Poverty was now to be considered a disadvantage for individuals, caused by the larger earnings of the rich. It meant that the poor were poor because the rich were rich. This was a situation of mistaken targeting: it was not the rich industrialists or capitalists who were responsible for the poverty or low standard of living for people at large as was understood generally. The people who were at the helm of the affairs - regardless of whether they were industrialists or landlords, bureaucrats or politicians or others  - grabbed political power and resources, and exploited the rest.
All this prevented Pakistan from moving towards and forward on the path to development and prosperity for all.

When the economy had reached a state where it was in a shambles, the winds changed direction. It was during the 1990s that Pakistan started treading on the path to de-nationalization, privatization, and then moved ahead with de-regulation and liberalization with a hope to redress the damage done till date. But of course, it will take time for confidence and mutual trust to be restored among the people, and between the people and the state. Moreover, the damage done to the social and moral fabric of society will take a much longer time to heal. The society of Pakistan is still in a state of valuelessness and lawlessness!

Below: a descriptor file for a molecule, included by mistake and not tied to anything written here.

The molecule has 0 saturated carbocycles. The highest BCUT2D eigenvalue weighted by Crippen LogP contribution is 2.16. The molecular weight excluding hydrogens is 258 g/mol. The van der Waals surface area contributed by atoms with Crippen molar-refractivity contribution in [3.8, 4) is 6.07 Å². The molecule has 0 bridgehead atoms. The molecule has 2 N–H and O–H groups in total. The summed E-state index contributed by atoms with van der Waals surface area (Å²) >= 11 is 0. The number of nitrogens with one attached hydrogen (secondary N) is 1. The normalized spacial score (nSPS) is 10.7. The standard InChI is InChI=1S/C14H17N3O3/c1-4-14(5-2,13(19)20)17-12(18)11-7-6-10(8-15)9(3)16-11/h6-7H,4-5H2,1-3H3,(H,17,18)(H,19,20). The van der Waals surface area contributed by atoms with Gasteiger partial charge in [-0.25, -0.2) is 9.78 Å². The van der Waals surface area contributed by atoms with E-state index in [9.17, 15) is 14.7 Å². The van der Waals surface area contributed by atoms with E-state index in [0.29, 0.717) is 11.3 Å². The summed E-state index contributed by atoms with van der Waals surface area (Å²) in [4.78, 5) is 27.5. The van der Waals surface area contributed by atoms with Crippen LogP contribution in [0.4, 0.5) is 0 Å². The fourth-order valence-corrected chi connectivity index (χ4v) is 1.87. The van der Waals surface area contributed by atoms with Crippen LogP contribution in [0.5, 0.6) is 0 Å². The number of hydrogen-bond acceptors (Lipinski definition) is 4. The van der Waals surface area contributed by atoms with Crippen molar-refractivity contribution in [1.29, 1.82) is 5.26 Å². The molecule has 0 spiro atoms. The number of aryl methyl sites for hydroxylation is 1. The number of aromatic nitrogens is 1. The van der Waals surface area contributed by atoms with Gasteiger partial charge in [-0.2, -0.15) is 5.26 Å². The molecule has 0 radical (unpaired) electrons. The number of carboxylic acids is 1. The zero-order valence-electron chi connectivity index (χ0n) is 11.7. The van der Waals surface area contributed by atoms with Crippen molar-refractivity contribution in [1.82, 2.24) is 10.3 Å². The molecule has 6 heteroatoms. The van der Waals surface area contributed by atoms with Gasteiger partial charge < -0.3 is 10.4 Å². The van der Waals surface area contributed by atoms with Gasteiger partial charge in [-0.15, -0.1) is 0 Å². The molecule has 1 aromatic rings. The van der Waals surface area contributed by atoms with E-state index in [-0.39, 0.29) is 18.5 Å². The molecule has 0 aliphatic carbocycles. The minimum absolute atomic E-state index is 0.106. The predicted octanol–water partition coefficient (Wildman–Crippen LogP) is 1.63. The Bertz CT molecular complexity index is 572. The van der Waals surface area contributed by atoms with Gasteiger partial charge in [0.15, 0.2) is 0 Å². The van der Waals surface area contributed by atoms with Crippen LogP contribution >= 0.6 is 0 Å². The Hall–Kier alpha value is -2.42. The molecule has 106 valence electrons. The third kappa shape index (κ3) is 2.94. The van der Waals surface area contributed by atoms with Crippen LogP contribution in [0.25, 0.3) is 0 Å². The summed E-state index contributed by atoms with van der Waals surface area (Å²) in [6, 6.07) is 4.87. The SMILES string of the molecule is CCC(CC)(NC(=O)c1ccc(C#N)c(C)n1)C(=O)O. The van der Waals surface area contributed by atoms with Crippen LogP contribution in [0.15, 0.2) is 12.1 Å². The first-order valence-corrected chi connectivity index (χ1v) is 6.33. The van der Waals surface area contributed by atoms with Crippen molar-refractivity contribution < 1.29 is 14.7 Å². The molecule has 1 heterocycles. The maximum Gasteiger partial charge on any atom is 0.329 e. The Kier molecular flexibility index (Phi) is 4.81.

Note: This article was completed in February 7, 2008.

Sunday, February 28, 2016

An elegy for Lahore

O the Ashraaf Rulers! Develop new cities and have your dreams fulfilled; have Metro Buses and Metro Trains there and whatever you want! Why do you raze and destroy our cities, our Lahore! Let we have our own dreams live in the cities where our souls live!

لاہور کی میت ہے ذرا دھوم سے نکلے

[نئے شہر بساؤ اوراپنے شوق پورے کرو؛ ہمارے شہر کیوں ملیامیٹ کر رہے ہو!]

روتی ہوئی حسرت دلِ مغموم سے نکلے
واویلا کرو، بین کرو، اشک بہاؤ
لاہور کی میت ہے ذرا دھوم سے نکلے

اشراف کے خوابوں تلے کچلا گیا یہ شہر
صیاد کے ہتھکنڈوں سے مسلا گیا یہ شہر
آواز کہیں تو کسی حلقوم سے نکلے
لاہور کی میت ہے ذرا دھوم سے نکلے

جو روح تھی مر بھی چکی، اربابِ سیاست!
لاشہ بہا لے جائے گا سیلابِ سیاست
اس شہر کا قصہ دلِ مغموم سے نکلے
لاہور کی میت ہے ذراد ھوم سے نکلے

کتنی ہی عمارات جو پہچان تھیں اس کی
کوچے و گزرگاہیں جو کہ جان تھیں اس کی
نوحہ تو کسی کا لبِ مظلوم سے نکلے
لاہور کی میت ہے ذرا دھوم سے نکلے

وہ پیڑ، وہ برگد، وہ گھنے سیر کے رستے
منزل سے کہیں بڑھ کے جو تھے خیر کے رستے
اب قافلہ ان کا رہِ مسموم سے نکلے
لاہور کی میت ہے ذرا دھوم سے نکلے

اس شہرِنگاراں کو ہوس نے یوں اُدھیڑا
جیسے کسی نادار کو رہزن نے کھُدیڑا
کیا کیا نہ ستم خنجرِ مزعوم سے نکلے
لاہور کی میت ہے ذرا دھوم سے نکلے